Beef is expected to challenge the traditional Christmas crown at tables across the country for a second year running, according to new research by AHDB.
Following subdued seasonal celebrations last year due to Covid, AHDB's analysts have taken a look at what this year’s festivities could mean for red meat and dairy.
With fewer party guests at last year’s Christmas dinner, sales of beef roasting joints soared by 18% compared to 2019, with many households switching from turkey to cater to their own personal taste.
Analysts believe that the lingering trepidation of ‘bigger’ gatherings and a shortage of seasonal poultry workers could result in a similar picture at this year’s celebrations, with beef again featuring more prominently.
Specialty cheese such as Wensleydale and brie are also predicted to be festive favourites this year, the levy board's research shows.
Christmas is the biggest event in retail calendars with spend in the two weeks prior to the big day rising 22% compared to an average two weeks of the year.
In 2020, grocery spend during the festive period reached its highest levels, worth £1.8 billion more than the average month.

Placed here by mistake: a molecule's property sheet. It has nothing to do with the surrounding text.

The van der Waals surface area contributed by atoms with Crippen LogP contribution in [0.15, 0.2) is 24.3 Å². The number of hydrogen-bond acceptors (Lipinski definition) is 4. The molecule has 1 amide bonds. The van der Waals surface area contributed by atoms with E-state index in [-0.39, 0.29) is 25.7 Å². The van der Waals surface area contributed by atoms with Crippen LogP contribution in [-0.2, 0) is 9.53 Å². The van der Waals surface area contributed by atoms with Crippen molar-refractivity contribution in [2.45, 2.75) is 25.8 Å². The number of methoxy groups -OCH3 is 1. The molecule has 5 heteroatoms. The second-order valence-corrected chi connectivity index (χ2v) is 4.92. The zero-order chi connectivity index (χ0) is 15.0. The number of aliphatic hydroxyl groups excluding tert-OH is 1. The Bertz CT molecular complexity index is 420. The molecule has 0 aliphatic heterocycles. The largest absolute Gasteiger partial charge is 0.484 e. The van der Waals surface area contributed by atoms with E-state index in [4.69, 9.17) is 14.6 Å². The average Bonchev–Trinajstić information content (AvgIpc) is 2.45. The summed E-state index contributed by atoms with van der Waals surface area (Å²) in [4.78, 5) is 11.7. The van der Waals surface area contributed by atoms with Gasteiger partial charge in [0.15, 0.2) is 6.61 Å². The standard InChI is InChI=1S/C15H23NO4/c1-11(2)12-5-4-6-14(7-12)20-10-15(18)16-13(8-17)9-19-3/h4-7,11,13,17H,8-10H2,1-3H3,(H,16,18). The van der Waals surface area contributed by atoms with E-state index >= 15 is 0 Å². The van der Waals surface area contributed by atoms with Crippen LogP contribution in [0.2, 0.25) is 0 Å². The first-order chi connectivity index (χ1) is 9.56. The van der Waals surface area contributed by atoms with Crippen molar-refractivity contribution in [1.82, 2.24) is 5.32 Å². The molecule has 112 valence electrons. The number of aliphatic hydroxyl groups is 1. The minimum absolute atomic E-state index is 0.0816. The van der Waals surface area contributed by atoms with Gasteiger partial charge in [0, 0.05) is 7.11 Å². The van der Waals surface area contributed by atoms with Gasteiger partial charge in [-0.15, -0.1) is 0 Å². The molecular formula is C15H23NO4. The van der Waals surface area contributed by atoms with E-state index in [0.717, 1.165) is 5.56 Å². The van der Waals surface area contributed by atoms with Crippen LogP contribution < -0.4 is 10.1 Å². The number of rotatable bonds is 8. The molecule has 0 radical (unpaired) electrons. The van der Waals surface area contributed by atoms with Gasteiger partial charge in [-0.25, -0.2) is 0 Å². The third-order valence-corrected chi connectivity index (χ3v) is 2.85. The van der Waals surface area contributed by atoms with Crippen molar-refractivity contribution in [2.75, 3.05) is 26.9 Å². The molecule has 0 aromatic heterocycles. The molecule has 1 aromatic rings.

While households are able to venture out-of-home this Christmas, lasting concerns about Covid has led Kantar to predict grocery sales will remain significantly inflated versus 2019 – up 10% – but down on last year by 3%.
AHDB senior retail insight manager Kim Malley said: “Although last year was unprecedented because of Covid, some of the pandemic behaviours still remain.
"And with issues around seasonal workers and the supply chain, there are many factors that could impact this year’s Christmas dinner.
“If we look at last year’s food sales and household preferences, we can get an idea of what this could mean for red meat and dairy this Christmas.
"While some trends could remain, there are also opportunities for some sectors to experience a return to 2019 behaviours.”
Sectors that could benefit from a resurgence include the traditional Christmas cheese boards featuring a variety of specialty offerings, which lost market share to Cheddar last year.
Pigs in blankets are expected to bring a festive boost for the pork sector, with the traditional key trimming featuring prominently at the Christmas table.
And to mitigate concerns around supply and demand, as well as budget restraints, frozen meat joints are expected to have a stronger Christmas this year.